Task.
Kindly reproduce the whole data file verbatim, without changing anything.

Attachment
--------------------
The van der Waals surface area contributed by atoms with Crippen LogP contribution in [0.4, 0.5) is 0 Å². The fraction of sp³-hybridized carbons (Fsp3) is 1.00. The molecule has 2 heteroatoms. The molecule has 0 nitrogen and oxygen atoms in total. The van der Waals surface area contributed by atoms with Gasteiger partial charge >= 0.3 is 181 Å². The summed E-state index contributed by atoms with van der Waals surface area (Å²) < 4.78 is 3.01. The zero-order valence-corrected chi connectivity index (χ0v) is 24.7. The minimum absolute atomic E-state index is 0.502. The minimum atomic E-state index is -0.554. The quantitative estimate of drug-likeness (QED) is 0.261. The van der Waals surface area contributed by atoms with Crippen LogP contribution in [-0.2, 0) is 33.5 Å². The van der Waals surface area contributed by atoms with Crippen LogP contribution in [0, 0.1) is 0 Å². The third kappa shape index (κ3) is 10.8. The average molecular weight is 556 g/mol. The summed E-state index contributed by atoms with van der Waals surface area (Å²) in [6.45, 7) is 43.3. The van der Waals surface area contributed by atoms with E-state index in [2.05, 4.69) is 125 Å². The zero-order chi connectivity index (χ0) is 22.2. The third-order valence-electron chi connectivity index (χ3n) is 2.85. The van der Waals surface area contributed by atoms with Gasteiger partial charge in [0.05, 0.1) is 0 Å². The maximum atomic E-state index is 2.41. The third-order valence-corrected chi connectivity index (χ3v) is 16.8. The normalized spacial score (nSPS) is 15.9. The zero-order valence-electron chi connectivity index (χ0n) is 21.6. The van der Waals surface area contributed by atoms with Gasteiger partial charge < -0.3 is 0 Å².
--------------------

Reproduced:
The van der Waals surface area contributed by atoms with Crippen LogP contribution in [0.4, 0.5) is 0 Å². The fraction of sp³-hybridized carbons (Fsp3) is 1.00. The molecule has 2 heteroatoms. The molecule has 0 nitrogen and oxygen atoms in total. The van der Waals surface area contributed by atoms with Gasteiger partial charge >= 0.3 is 181 Å². The summed E-state index contributed by atoms with van der Waals surface area (Å²) < 4.78 is 3.01. The zero-order valence-corrected chi connectivity index (χ0v) is 24.7. The minimum absolute atomic E-state index is 0.502. The minimum atomic E-state index is -0.554. The quantitative estimate of drug-likeness (QED) is 0.261. The van der Waals surface area contributed by atoms with Crippen LogP contribution in [-0.2, 0) is 33.5 Å². The van der Waals surface area contributed by atoms with Crippen LogP contribution in [0, 0.1) is 0 Å². The third kappa shape index (κ3) is 10.8. The average molecular weight is 556 g/mol. The summed E-state index contributed by atoms with van der Waals surface area (Å²) in [6.45, 7) is 43.3. The van der Waals surface area contributed by atoms with E-state index in [2.05, 4.69) is 125 Å². The zero-order chi connectivity index (χ0) is 22.2. The third-order valence-electron chi connectivity index (χ3n) is 2.85. The van der Waals surface area contributed by atoms with Gasteiger partial charge in [0.05, 0.1) is 0 Å². The maximum atomic E-state index is 2.41. The third-order valence-corrected chi connectivity index (χ3v) is 16.8. The normalized spacial score (nSPS) is 15.9. The zero-order valence-electron chi connectivity index (χ0n) is 21.6. The van der Waals surface area contributed by atoms with Gasteiger partial charge < -0.3 is 0 Å².